The full length of the GMAT exam is 3 hours and 7 minutes, excluding two optional, 8-minute breaks. However, since most the vast majority of test takers utilize both breaks, your typical GMAT exam time will come to approximately 3 hours and 23 minutes.
The GMAT exam comprises four sections:
When you arrive at the testing center, you’ll have three options from which to choose the order you take the test:
Option 1: Analytical Writing, Integrated Reasoning, Quantitative, Verbal
Option 2: Verbal, Quantitative, Analytical Writing, Integrated Reasoning
Option 3: Quantitative, Verbal, Analytical Writing, Integrated Reasoning
The Quantitative Reasoning section of the GMAT is 62 minutes long with 31 multiple-choice questions. This leaves you an average of exactly 2 minutes to complete each question.
Many students practice GMAT quantitative questions with a 2-minute timer set on their phone to get a better sense of how long to spend on each question.
I have a word of warning to my tutoring students about this technique, however: Remember that you have an average of 2 minutes per quant question! Some questions may take less than a minute to complete, while others may require more than 3 minutes, even if you are working efficiently toward an answer. Don’t limit yourself to just 2 minutes on the most challenging questions.
The Verbal Reasoning section of the GMAT is 65 minutes and includes 35 multiple-choice questions, for an average of about 1 minute and 48 seconds per question.
However, the three types of questions in the Verbal section—Reading Comprehension, Critical Reasoning, and Sentence Correction—require widely differing times to complete. A good rule of thumb is:
The Analytical Writing and Integrated Reasoning sections each last 30 minutes, with no break offered between these sections. However, test takers may take 10 minutes to read the instructions before the AWA section begins, and may take 1 minute to read the instructions before the Integrated Reasoning section.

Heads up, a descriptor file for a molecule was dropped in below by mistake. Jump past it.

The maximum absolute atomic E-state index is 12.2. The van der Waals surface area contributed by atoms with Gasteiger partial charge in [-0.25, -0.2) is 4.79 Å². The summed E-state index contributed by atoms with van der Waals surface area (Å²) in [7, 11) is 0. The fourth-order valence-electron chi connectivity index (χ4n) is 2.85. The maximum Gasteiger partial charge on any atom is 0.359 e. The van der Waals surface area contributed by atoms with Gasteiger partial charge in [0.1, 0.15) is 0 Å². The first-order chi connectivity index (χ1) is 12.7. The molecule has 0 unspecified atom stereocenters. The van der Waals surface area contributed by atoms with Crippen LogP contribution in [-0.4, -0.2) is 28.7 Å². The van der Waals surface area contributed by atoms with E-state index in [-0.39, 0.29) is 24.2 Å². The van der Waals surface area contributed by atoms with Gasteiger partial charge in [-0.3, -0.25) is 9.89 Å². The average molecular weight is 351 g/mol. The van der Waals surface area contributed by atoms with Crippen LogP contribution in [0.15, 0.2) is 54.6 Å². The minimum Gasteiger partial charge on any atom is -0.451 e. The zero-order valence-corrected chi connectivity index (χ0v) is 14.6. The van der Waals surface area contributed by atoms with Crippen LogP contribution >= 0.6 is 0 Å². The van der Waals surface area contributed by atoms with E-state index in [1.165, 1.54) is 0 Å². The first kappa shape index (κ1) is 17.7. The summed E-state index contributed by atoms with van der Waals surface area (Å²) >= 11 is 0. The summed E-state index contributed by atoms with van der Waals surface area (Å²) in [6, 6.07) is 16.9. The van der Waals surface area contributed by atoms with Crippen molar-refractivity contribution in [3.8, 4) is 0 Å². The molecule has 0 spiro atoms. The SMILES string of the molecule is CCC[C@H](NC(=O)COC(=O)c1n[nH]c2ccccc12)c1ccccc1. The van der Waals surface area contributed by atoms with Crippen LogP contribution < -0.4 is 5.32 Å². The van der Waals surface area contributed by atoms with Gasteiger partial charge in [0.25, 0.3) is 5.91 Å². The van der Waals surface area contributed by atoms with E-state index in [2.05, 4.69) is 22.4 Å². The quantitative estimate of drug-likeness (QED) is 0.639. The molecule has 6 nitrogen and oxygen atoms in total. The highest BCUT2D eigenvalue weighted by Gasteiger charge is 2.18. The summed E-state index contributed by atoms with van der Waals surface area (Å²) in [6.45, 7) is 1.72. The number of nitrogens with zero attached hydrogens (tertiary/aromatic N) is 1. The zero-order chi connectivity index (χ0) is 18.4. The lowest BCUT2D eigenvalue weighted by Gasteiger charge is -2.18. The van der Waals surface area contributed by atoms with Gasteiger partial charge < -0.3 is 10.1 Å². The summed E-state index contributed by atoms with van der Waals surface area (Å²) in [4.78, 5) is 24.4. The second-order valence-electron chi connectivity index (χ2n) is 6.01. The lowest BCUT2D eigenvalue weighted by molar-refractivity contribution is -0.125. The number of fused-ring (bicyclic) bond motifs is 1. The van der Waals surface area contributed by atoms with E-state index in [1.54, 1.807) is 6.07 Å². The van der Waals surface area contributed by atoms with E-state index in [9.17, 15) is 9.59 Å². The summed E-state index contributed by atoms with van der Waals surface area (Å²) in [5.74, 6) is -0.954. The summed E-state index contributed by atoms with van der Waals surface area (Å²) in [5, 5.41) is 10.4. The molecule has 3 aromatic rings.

The Analytical Writing Assessment (AWA) has just one prompt, where the test taker is asked to write an essay analyzing the validity of a provided argument. Test takers are asked to structure their thoughts, write an essay, and proofread within 30 minutes. Since the GMAT is taken on a computer, anything typed in the essay field will be automatically saved and submitted when the 30 minutes expires. Test takers may also choose to submit their entry earlier if completed within 30 minutes.
The Integrated Reasoning section contains twelve multi-part questions that must be answered within 30 minutes. Each question must be answered in order with an answer submitted, and you cannot return to a previous question. If the 30 minutes expires before you’ve finished the section, a penalty will be assessed for missed questions. However, if you’ve already selected an answer for the final question when time expires, your selected answer WILL count, even if you didn’t hit submit at the bottom of the screen.
As mentioned, there is no break between the AWA and IR sections of the GMAT, no matter which order you choose to take the exam. There are two optional, 8-minute, breaks between the other sections of the exam, and I recommend taking them!
The GMAT is a mentally exhausting exam, so using the breaks to stand up, use the restroom, and grab a quick drink and snack will help you maintain mental stamina throughout the test.
I even recommend doing a few jumping jacks or another aerobic exercise in the bathroom during your break to keep the blood flowing to your brain. (It sounds crazy, but it works!)
In addition to the official breaks, you’ll have 1 minute to read the instructions for each section before the time starts. The Analytical Writing Assessment has more detailed instructions, so you are given 10 minutes to read these instructions.
If you have prepared well prior to sitting for the GMAT exam, you may not need to read these instructions carefully, so this time may add to your breaks and help you maintain your mental stamina.
In April 2018, GMAC (the maker of the GMAT) announced that the exam would be getting shorter. It reduced the number of questions in the Quantitative Reasoning by six questions and in the Verbal Reasoning section by five questions. In turn, it reduced the amount of time provided for each section, so the time per question remained the same.
As business schools began accepting either the GMAT or the GRE exam for admissions purposes, GMAC found ways to make its exam more “test-taker friendly” to attract more test takers (and more revenue) each year. In reducing the number of unscored experimental questions in each exam, GMAC was able to make the test shorter.
GMAC claims that your score, however, is not affected by the new length of the exam, as the number of scored questions did not change.
In my experience, most test takers have celebrated the shorter testing time on the GMAT since it has rolled out. They find the shorter length of roughly 3.5 hours to be far less daunting and mentally exhausting than the previous length of nearly 4 hours.
However, maintaining a proper pace becomes even more important with the shorter GMAT length, because you have fewer questions and less time to catch up if you fall behind.
Knowing how long the GMAT takes and the timing for each section will enable you to prepare and succeed on test day.